May I be permitted a comment on the exchange between Gabriel Kolko and Henry Pachter concerning the “Income Revolution” in America? [DISSENT, Summer 1957].
In general, I sympathize with Kolko’s views on this matter, but it seems to me that on one important point he has been somewhat less than fair to—or has failed to understand—Pachter’s argument. Pachter has asserted that some of the poverty cited by Kolko is due to “special circumstances,” i.e., the discrimination suffered by racial and other minorities, rather than to the workings of the capitalist system. Kolko replied by noting sarcastically that “Mr. Pachter is heartened.. ” by this fact, though he then proceeded to offer a more serious rebuttal.
I think Kolko has failed to see the importance of Pachter’s point. For if a considerable part of the remaining American poverty is due to “special [political] circumstances” such as discrimination against against Negroes, then it is at least conceivable that by means of a political struggle against such discrimination the poverty that it produces could also be eliminated—and all within the framework of the capitalist system. Whether this is true or not, is another matter; but it raises an important topic which Kolko in his generally excellent presentation has simply failed to cope with.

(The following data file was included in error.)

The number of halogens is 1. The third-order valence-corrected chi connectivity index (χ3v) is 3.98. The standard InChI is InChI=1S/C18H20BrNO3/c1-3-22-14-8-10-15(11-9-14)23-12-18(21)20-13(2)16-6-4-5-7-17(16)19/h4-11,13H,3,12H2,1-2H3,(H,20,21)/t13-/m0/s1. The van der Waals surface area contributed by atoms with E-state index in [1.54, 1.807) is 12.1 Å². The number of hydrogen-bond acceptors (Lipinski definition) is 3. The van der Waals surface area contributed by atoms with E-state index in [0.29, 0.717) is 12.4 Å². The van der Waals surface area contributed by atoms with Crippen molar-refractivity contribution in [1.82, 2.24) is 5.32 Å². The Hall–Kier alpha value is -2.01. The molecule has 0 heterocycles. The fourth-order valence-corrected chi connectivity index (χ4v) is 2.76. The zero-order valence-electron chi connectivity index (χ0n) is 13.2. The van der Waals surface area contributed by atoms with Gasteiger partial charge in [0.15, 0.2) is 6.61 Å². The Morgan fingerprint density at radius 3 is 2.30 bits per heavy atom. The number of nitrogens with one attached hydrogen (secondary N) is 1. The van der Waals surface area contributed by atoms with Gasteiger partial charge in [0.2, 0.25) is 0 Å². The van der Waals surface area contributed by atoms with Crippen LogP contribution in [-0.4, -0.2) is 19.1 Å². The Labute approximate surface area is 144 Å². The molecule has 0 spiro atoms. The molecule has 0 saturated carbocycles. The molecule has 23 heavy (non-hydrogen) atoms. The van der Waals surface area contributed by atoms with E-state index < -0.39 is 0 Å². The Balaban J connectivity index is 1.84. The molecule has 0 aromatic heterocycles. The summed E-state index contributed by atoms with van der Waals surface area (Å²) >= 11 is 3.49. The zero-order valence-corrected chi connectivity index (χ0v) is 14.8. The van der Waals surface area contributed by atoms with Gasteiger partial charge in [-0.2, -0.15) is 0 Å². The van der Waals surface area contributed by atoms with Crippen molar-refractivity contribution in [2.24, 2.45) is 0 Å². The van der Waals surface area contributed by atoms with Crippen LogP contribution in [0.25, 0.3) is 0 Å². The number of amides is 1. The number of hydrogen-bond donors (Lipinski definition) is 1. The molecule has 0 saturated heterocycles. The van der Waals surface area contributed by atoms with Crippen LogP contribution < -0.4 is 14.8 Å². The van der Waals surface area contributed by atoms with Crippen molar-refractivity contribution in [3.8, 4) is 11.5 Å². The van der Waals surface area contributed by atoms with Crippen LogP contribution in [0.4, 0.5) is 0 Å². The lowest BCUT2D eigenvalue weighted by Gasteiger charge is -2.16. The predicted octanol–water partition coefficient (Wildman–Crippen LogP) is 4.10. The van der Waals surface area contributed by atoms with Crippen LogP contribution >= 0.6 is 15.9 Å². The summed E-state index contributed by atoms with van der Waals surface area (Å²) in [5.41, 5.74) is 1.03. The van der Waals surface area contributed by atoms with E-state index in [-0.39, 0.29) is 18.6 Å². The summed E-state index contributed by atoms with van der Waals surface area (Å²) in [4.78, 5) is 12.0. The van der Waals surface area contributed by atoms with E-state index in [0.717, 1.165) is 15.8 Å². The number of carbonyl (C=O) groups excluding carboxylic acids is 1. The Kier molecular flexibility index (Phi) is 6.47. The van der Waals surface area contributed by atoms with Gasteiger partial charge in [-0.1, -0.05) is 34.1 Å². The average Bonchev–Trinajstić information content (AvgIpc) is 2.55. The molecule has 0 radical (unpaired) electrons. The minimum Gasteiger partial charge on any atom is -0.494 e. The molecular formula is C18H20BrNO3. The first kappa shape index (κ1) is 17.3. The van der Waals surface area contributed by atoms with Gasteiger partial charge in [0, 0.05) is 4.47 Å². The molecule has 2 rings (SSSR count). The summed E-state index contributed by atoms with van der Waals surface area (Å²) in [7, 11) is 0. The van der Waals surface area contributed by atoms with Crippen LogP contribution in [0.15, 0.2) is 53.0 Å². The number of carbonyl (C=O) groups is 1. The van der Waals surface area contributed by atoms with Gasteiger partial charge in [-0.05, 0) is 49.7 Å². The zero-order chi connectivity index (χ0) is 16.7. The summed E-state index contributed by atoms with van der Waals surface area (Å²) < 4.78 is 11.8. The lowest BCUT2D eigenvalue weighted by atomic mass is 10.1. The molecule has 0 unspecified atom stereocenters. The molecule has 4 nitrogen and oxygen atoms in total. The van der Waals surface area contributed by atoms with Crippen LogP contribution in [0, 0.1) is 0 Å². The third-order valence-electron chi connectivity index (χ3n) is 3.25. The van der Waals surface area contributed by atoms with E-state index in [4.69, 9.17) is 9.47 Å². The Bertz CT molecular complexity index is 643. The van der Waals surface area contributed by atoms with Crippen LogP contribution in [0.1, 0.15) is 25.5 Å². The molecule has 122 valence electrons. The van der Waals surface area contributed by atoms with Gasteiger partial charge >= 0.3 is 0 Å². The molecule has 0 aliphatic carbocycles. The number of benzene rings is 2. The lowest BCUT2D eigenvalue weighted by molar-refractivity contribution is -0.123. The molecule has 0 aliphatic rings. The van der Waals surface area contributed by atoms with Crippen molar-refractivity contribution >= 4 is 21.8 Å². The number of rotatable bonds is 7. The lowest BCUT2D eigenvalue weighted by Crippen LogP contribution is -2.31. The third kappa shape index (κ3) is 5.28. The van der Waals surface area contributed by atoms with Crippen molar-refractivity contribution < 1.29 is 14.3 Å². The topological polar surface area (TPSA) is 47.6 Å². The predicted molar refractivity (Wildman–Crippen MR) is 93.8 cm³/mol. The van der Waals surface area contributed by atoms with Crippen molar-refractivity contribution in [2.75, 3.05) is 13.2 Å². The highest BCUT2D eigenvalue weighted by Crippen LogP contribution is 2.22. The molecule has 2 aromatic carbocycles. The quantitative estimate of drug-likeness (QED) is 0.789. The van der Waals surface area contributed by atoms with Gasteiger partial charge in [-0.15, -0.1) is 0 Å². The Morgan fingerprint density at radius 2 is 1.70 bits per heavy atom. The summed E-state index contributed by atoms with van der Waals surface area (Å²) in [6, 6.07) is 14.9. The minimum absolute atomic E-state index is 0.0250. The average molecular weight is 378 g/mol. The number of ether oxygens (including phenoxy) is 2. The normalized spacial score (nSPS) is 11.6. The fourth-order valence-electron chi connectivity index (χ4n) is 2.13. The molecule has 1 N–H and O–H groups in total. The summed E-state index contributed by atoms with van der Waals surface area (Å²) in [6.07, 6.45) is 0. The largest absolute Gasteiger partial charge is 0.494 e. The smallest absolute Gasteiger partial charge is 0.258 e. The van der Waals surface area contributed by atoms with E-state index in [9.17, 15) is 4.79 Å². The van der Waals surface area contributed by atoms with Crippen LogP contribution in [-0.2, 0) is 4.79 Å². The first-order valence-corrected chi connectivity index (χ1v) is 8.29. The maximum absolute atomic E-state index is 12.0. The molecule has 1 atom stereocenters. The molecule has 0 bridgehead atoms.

New York ARTHUR GORDON...
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